But if the people grow restless or their commitment to freedom wanes or their resolve weakens, they will come to a dangerous realization: they can become government employees. And this will result in a government scrambling to make good on its promise of the distribution to all its subjects of the estimable product of a once virile, industrial people, which product has come to be replaced by that of the ever-diminishing productive energies of a now slow and entitled people whose ambition has been sucked out by the promise of a patrimony paid from the government largesse.  As Tocqueville warned, in a country “boundless and full of inexhaustible resources,” and where its people “are always surrounded with more goods than they can seize,” “[w]hat is to be feared in such a people is not the ruin of some individuals, soon repaired; it is the inactivity and softness of all.”  Id. at 594 (emphasis added).

In this regard, the following passage from Democracy in America is among the most prescient of its almost 700 pages:

But if, at the same time that ranks are being equalized, enlightenment remains incomplete or spirits timid, or if commerce and industry, hindered in their development, offer only difficult and slow means of making a fortune, citizens, despairing of improving their lot by themselves, rush tumultuously toward the head of state and demand his aid.  To be put more at ease at the expense of the public treasury appears to them to be, if not the sole way they have, at least the easiest and the best way open to all to leave a condition that no longer suffices for them: the search for places becomes the most practiced industry of all.

It will be so above all in great centralized monarchies, where the number of paid offices is immense and the life of officials assured enough so that no one despairs of obtaining a post and of enjoying it peacefully like a patrimony.

I shall not say that this universal and immoderate desire for public offices is a great social evil; that it destroys the spirit of independence in each citizen and spreads a venal and servile humor in the whole body of the nation; that it suffocates the virile virtues; nor shall I have it observed that an industry of this kind creates only an unproductive activity and agitates the country without making it fruitful: all that is easily understood.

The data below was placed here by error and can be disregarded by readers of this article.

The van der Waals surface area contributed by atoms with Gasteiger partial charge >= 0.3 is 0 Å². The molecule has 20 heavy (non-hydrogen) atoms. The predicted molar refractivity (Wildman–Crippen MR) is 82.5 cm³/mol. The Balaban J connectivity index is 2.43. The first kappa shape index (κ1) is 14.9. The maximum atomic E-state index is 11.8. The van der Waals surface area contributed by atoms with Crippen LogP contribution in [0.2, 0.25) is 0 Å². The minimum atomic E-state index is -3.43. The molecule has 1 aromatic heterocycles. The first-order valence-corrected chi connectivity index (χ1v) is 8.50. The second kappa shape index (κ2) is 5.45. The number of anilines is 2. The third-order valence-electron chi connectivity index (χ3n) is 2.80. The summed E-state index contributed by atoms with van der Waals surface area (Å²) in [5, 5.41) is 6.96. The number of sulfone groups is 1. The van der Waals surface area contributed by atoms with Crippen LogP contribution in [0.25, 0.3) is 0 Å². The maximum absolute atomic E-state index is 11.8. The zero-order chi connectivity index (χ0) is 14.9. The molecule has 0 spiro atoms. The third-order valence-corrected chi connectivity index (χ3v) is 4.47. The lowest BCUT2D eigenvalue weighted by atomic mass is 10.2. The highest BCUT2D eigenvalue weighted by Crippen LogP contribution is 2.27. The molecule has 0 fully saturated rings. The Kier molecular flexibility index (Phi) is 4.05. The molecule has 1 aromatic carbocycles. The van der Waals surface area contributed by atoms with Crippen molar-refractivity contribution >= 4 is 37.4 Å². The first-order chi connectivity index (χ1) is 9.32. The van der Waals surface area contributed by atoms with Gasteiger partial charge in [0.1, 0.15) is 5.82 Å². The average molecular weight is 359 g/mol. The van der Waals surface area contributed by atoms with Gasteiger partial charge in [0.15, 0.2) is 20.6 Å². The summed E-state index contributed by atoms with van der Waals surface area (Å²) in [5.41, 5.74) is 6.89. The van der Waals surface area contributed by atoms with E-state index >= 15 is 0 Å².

But I want to remark that the government that favors a tendency like this risks its tranquillity [sic] and puts its very life in great peril.

. . . .

In democratic peoples as in all others, the number of public posts in the end has bounds; but in these same peoples the number of the ambitious has none; it increases constantly by a gradual and irresistible movement as conditions are equalized; it is bounded only when men are lacking.

Therefore, when ambition has no outlet but in administration alone, the government in the end necessarily encounters a permanent opposition; for its task is to satisfy with limited means desires that multiply without limitsOne must indeed be convinced that of all peoples of the world, the most difficult to contain and direct is a people of place-hunters.  Whatever efforts its chiefs make, they can never satisfy it, and one should always be apprehensive that it will finally overturn the constitution of the country and change the face of the state solely out of the need to make some places vacant.

Princes in our time who strive to attract to themselves alone all the new desires that equality sparks, and to satisfy them, will therefore end, if I am not mistaken, by repenting of having engaged in such an undertaking; one day they will discover that they have risked their power in rendering it so necessary, and that it would have been more honest and more sure to teach each of their subjects the art of being self-sufficient.

Id. at 605-06 (emphasis added).

Now consider all this when coming across reports such as the following:

Economist Gary Shilling has calculated that 58 percent of the population is dependent on the government for “major parts of their income,” including teachers, soldiers, bureaucrats, and other government employees; welfare and Social Security recipients; government pensioners; public housing beneficiaries; and people who work for government contractors. By 2018, Shilling estimates, an astounding 67 percent of Americans could be dependent on the government for their livelihood.

See also here.

If we cannot find a way to curb these “place-hunters,” we seem destined to reach a political and economic tipping point much sooner than we perhaps expected.